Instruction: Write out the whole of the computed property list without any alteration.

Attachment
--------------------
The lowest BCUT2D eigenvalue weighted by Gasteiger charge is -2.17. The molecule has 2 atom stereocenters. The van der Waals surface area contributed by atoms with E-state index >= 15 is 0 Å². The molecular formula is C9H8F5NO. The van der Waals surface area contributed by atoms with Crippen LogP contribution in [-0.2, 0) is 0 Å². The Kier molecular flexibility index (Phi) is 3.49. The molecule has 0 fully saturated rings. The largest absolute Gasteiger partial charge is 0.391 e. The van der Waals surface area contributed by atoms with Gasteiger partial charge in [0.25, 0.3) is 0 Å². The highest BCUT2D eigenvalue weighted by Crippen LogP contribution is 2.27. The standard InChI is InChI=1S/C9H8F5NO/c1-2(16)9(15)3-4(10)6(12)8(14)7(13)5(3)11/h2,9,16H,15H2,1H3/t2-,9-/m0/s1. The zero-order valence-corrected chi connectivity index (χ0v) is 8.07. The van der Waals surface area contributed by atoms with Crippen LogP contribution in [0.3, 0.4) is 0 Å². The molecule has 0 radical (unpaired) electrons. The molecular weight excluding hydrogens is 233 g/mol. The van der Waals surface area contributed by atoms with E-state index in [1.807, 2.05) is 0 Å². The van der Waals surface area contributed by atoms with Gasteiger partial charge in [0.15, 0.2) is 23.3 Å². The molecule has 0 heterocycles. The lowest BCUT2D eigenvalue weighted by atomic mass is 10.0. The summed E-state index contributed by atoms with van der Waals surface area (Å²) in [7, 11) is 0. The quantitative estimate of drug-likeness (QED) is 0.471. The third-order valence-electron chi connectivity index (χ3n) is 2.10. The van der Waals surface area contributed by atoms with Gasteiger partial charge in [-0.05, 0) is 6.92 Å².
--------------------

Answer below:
The lowest BCUT2D eigenvalue weighted by Gasteiger charge is -2.17. The molecule has 2 atom stereocenters. The van der Waals surface area contributed by atoms with E-state index >= 15 is 0 Å². The molecular formula is C9H8F5NO. The van der Waals surface area contributed by atoms with Crippen LogP contribution in [-0.2, 0) is 0 Å². The Kier molecular flexibility index (Phi) is 3.49. The molecule has 0 fully saturated rings. The largest absolute Gasteiger partial charge is 0.391 e. The van der Waals surface area contributed by atoms with Gasteiger partial charge in [0.25, 0.3) is 0 Å². The highest BCUT2D eigenvalue weighted by Crippen LogP contribution is 2.27. The standard InChI is InChI=1S/C9H8F5NO/c1-2(16)9(15)3-4(10)6(12)8(14)7(13)5(3)11/h2,9,16H,15H2,1H3/t2-,9-/m0/s1. The zero-order valence-corrected chi connectivity index (χ0v) is 8.07. The van der Waals surface area contributed by atoms with Crippen LogP contribution in [0.3, 0.4) is 0 Å². The molecule has 0 radical (unpaired) electrons. The molecular weight excluding hydrogens is 233 g/mol. The van der Waals surface area contributed by atoms with E-state index in [1.807, 2.05) is 0 Å². The van der Waals surface area contributed by atoms with Gasteiger partial charge in [0.15, 0.2) is 23.3 Å². The molecule has 0 heterocycles. The lowest BCUT2D eigenvalue weighted by atomic mass is 10.0. The summed E-state index contributed by atoms with van der Waals surface area (Å²) in [7, 11) is 0. The quantitative estimate of drug-likeness (QED) is 0.471. The third-order valence-electron chi connectivity index (χ3n) is 2.10. The van der Waals surface area contributed by atoms with Gasteiger partial charge in [-0.05, 0) is 6.92 Å².